Based on the above, it becomes important to know the patterns and trends among students, emphasising that it is during the school periods that habits and personalities are consolidated and school life brings new possibilities of adoption of sedentary behaviour. The prevalence of inactivity physically among university students is always observed to be high as a result of different factors like lack of support socially, time and motivation.

Motivation is very important if exercise cultures are to be inculcated in the students. Thorgesen-Ntoumani (2015), proposes that those students who are motivated intrinsically for exercise have a higher likelihood of being active aerobically and being motivated to continuously exercise.

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1.1 Theory of Planned Behaviour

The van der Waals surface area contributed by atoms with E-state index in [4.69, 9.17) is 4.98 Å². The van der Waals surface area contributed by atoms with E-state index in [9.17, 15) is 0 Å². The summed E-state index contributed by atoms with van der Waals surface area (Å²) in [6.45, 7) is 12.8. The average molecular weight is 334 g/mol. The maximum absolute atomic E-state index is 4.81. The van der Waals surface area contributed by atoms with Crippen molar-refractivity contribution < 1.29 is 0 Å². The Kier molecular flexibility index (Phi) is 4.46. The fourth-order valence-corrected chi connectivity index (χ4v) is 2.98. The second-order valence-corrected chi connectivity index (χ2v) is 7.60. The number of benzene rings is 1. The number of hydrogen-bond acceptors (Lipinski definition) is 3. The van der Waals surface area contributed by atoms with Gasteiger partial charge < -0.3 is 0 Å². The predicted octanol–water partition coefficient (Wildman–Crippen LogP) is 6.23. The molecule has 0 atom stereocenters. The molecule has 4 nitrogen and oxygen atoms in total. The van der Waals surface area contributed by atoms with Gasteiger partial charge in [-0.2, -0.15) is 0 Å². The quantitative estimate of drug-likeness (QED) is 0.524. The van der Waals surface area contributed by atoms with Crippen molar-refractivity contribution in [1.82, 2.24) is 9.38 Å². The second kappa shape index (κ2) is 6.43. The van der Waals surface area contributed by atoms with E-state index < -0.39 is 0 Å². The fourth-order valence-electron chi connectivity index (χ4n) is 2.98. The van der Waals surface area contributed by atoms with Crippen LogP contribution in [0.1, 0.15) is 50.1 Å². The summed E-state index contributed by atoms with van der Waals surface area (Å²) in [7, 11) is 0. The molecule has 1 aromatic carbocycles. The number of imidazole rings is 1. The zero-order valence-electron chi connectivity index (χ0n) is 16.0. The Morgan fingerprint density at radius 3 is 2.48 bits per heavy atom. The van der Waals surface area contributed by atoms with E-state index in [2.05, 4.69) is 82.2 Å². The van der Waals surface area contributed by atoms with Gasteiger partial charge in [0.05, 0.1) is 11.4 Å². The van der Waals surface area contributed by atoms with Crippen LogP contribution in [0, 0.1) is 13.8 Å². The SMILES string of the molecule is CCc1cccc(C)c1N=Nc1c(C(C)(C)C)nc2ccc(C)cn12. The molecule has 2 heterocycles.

Intentions of participating in physical activities are determined by three different variables, and these are; attitudes towards the behaviour, perceived behaviour control and subjective norms. Adequate control over the behaviour in question and Motivation are determinants of the performance of behaviour (Dodd, Forshaw, & Ward, 2012).

It then follows that perceived behavioural control could be helpful in prediction of attainment of goals independent to some degree of the actual control that is perceived. The theory further asserts that the attitudes of individuals towards different outcomes of behaviour are quite important factors that facilitate one to continually engage in particular behaviour types. The theory is quite prominent as a predictor of behaviours that are related to health, for instance, physical activities combined with influences that are social like the motivation of an individual to do something (Dodd et al. 2012).